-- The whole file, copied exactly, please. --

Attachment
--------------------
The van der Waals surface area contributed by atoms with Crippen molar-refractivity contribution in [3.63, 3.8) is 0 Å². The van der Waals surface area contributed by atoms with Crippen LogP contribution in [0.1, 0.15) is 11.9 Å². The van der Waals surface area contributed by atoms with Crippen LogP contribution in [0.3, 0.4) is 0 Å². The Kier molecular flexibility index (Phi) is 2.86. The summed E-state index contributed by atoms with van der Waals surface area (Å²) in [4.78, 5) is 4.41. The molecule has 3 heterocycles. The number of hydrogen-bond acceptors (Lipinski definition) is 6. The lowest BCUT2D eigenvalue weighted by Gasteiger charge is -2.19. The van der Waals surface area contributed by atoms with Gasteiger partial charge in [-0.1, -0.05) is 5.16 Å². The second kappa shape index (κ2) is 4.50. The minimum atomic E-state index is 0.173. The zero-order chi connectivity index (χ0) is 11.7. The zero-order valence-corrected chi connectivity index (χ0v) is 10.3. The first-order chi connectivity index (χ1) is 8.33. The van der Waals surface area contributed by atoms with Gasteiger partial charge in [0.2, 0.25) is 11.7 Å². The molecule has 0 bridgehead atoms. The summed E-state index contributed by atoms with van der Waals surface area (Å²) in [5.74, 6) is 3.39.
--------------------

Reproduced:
The van der Waals surface area contributed by atoms with Crippen molar-refractivity contribution in [3.63, 3.8) is 0 Å². The van der Waals surface area contributed by atoms with Crippen LogP contribution in [0.1, 0.15) is 11.9 Å². The van der Waals surface area contributed by atoms with Crippen LogP contribution in [0.3, 0.4) is 0 Å². The Kier molecular flexibility index (Phi) is 2.86. The summed E-state index contributed by atoms with van der Waals surface area (Å²) in [4.78, 5) is 4.41. The molecule has 3 heterocycles. The number of hydrogen-bond acceptors (Lipinski definition) is 6. The lowest BCUT2D eigenvalue weighted by Gasteiger charge is -2.19. The van der Waals surface area contributed by atoms with Gasteiger partial charge in [-0.1, -0.05) is 5.16 Å². The second kappa shape index (κ2) is 4.50. The minimum atomic E-state index is 0.173. The zero-order chi connectivity index (χ0) is 11.7. The zero-order valence-corrected chi connectivity index (χ0v) is 10.3. The first-order chi connectivity index (χ1) is 8.33. The van der Waals surface area contributed by atoms with Gasteiger partial charge in [0.2, 0.25) is 11.7 Å². The molecule has 0 bridgehead atoms. The summed E-state index contributed by atoms with van der Waals surface area (Å²) in [5.74, 6) is 3.39.